Humanoid robots exist alongside err… payphones? I’m still waiting for an electric belt that adapts to bodily and climatic conditions though…

From Insurgent to Blade Runner: why is the future on film always so grim?

Every Valley


I’m really enjoying this album from Public Service Broadcasting. A history lesson woven between masterful songs. Songs that tell the story of the rise and fall of the coal mining industry in Wales. The record is so emotional in places, that much like another classic, the Manic Street Preacher’s The Holy Bible, it’s not an album for any occasion – at times it can be very depressing, but this is what makes it so brilliant.


When Apple first announced the AirPods there was a lot of hyperbole in the media about them being Apple’s next big ‘wearable’ device. For a company that famously said that speeds an feeds did not matter, there was a of emphasis on the fact these headphones contained a “W1” chip that could do all sorts of smarts other headphones could not.

I use Bluetooth headphones extensively: at work I have a pair of over-the-ear noice cancelling headphones that double up as a headset for making calls. They are excellent at both cancelling the noise around me so I can’t hear it when listening to music, and also at removing external noise so other people can’t hear me when I’m phoning them. I also use a different pair for running – they are average sound quality, but they are sweat proof and let in external noise making them safe for road-running. Both these headsets have an onboard chip: The big ones I use in the office are able to tell me if I start speaking and my microphone is muted, alleviating the frustration of sharing your greatest idea on a conference call and wondering why nobody even acknowledged you. The sports pair aren’t as sophisticated but can tell me how much battery life I have left, telling me there is some smarts going on inside the headphones. So having ‘smarts’ inside a pair of headphones is nothing new. I’m sure they could come up with a brand name for their silicone chips to, but to me, the W1 in the AirPods is meaningless in of itself.

So what makes the AirPods better than any other headphones? It’s the integration between hardware and software – Apple’s usual strength. In this case not only the integration between hardware and software on the AirPods themselves, but also between the AirPods’ software and the iOS device they’re paired to.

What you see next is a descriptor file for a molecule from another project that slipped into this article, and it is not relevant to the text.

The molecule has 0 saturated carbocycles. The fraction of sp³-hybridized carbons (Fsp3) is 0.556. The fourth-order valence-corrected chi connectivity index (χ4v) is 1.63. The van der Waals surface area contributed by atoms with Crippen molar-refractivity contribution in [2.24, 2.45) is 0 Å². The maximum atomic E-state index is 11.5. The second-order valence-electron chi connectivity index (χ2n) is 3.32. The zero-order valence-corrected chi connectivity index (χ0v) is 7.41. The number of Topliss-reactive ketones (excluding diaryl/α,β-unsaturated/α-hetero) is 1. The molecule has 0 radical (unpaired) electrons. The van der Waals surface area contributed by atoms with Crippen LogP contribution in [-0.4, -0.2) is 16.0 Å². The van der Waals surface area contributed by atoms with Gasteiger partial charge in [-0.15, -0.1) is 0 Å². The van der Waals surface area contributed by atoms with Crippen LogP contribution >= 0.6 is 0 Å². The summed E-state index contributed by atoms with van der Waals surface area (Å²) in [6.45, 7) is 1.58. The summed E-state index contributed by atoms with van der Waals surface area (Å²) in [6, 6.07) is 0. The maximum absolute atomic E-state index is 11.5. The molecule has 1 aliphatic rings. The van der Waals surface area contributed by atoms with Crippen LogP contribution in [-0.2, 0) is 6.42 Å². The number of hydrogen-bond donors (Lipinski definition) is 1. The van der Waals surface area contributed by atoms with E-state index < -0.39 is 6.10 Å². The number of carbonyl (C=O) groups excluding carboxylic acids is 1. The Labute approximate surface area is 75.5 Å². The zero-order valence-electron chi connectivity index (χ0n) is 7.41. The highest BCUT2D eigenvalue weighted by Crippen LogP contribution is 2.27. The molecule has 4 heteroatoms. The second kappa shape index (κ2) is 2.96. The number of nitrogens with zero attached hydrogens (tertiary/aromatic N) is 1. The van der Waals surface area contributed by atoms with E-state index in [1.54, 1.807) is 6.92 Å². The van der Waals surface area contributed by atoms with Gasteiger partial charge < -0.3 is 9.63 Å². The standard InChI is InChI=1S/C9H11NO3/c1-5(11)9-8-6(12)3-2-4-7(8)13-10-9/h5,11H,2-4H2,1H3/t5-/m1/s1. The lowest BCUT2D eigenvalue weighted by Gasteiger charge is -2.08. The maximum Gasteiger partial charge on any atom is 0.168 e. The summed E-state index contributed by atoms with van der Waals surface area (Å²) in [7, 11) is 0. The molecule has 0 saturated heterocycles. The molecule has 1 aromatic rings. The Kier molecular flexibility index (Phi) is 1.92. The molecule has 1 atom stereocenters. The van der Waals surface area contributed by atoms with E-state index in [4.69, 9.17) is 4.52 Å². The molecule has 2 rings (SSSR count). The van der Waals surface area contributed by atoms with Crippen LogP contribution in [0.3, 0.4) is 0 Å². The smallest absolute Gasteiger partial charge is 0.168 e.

My biggest frustration with existing Bluetooth headphones is that they stay connected to my phone when I’m not wearing them. How many times have I tried to use Siri, and realised after 3 attempts that it’s not working because I’ve left my Bluetooth headphones on and they’re still connected but in my gym bag. AirPods solve this beautifully.

The other big problem with Bluetooth that AirPods solve is pairing. Recent Bluetooth headphones are not difficult to pair: there’s no passcode (it was always 0000 anyway so it seemed pointless) it’s just a case of putting the headset into ‘pair mode’ and then choosing it from the Bluetooth menu. Unless you’ve paired it with another device since you last used it with the one you’re trying to use it with now, in which case you need to un-pair and re-pair. Usually you need to see a few error message before you realise this is the case. This of course means if you want to use them with that other device again you’ll need to repeat the process. Not a big hardship, but a small piece of friction that meant I rarely bothered to use my headphones with other devices. AirPods make switching devices as simple as selecting ‘Marc’s AirPods’ from a menu. No pairing, no need to remember about which device I used last. It’s not quite as magic as I had hoped for – it doesn’t just know I’m using an iPad now and so switch automatically, but hey you can’ have everything.

So overall I am impressed with my third set of Bluetooth headphones. The AirPods won’t replace my headset at work for calls, because I need noise cancelling at work. I will use them for running, walking and working out however. They are especially good around the house while doing chores etc. Their frictionless nature means I’ll use them whenever I would have just use the phone’s external speaker before. The quality of phone calls is surprisingly low, making me think Apple’s switching to a different Bluetooth profile or something. Hopefully this will be fixed in a firmware update.